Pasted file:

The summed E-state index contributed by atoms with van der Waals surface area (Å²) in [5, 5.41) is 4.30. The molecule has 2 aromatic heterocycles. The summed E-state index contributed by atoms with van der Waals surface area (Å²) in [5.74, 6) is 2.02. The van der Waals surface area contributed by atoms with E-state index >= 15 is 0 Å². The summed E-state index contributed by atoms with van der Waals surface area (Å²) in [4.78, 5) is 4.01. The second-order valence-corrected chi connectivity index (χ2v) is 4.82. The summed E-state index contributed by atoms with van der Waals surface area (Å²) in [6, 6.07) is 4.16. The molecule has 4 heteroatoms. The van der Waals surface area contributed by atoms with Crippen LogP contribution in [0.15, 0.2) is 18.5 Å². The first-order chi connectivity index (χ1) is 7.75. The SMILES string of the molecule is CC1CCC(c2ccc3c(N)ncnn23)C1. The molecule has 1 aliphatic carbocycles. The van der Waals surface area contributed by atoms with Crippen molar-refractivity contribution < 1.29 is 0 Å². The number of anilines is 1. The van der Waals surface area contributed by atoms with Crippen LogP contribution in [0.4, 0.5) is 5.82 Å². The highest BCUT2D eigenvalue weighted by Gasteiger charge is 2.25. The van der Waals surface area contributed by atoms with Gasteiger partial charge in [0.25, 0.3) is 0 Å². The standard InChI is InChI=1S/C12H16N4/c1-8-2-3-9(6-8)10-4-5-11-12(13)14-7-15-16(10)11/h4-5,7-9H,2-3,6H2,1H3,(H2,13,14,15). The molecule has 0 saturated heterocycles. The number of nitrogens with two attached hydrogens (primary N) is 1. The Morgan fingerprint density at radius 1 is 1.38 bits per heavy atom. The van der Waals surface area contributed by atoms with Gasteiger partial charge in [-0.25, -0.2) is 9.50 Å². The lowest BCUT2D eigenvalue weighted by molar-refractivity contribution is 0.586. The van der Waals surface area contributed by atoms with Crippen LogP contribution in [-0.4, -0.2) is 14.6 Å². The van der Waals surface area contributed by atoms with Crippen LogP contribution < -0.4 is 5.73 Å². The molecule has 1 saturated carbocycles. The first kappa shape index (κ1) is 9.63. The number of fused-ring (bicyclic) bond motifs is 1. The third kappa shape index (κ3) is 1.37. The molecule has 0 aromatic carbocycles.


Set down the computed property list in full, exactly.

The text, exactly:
The summed E-state index contributed by atoms with van der Waals surface area (Å²) in [5, 5.41) is 4.30. The molecule has 2 aromatic heterocycles. The summed E-state index contributed by atoms with van der Waals surface area (Å²) in [5.74, 6) is 2.02. The van der Waals surface area contributed by atoms with E-state index >= 15 is 0 Å². The summed E-state index contributed by atoms with van der Waals surface area (Å²) in [4.78, 5) is 4.01. The second-order valence-corrected chi connectivity index (χ2v) is 4.82. The summed E-state index contributed by atoms with van der Waals surface area (Å²) in [6, 6.07) is 4.16. The molecule has 4 heteroatoms. The van der Waals surface area contributed by atoms with Crippen LogP contribution in [0.15, 0.2) is 18.5 Å². The first-order chi connectivity index (χ1) is 7.75. The SMILES string of the molecule is CC1CCC(c2ccc3c(N)ncnn23)C1. The molecule has 1 aliphatic carbocycles. The van der Waals surface area contributed by atoms with Crippen molar-refractivity contribution < 1.29 is 0 Å². The number of anilines is 1. The van der Waals surface area contributed by atoms with Crippen LogP contribution in [0.4, 0.5) is 5.82 Å². The highest BCUT2D eigenvalue weighted by Gasteiger charge is 2.25. The van der Waals surface area contributed by atoms with Gasteiger partial charge in [0.25, 0.3) is 0 Å². The standard InChI is InChI=1S/C12H16N4/c1-8-2-3-9(6-8)10-4-5-11-12(13)14-7-15-16(10)11/h4-5,7-9H,2-3,6H2,1H3,(H2,13,14,15). The molecule has 0 saturated heterocycles. The number of nitrogens with two attached hydrogens (primary N) is 1. The Morgan fingerprint density at radius 1 is 1.38 bits per heavy atom. The van der Waals surface area contributed by atoms with Gasteiger partial charge in [-0.25, -0.2) is 9.50 Å². The lowest BCUT2D eigenvalue weighted by molar-refractivity contribution is 0.586. The van der Waals surface area contributed by atoms with Crippen LogP contribution in [-0.4, -0.2) is 14.6 Å². The van der Waals surface area contributed by atoms with Crippen LogP contribution < -0.4 is 5.73 Å². The molecule has 1 saturated carbocycles. The first kappa shape index (κ1) is 9.63. The number of fused-ring (bicyclic) bond motifs is 1. The third kappa shape index (κ3) is 1.37. The molecule has 0 aromatic carbocycles.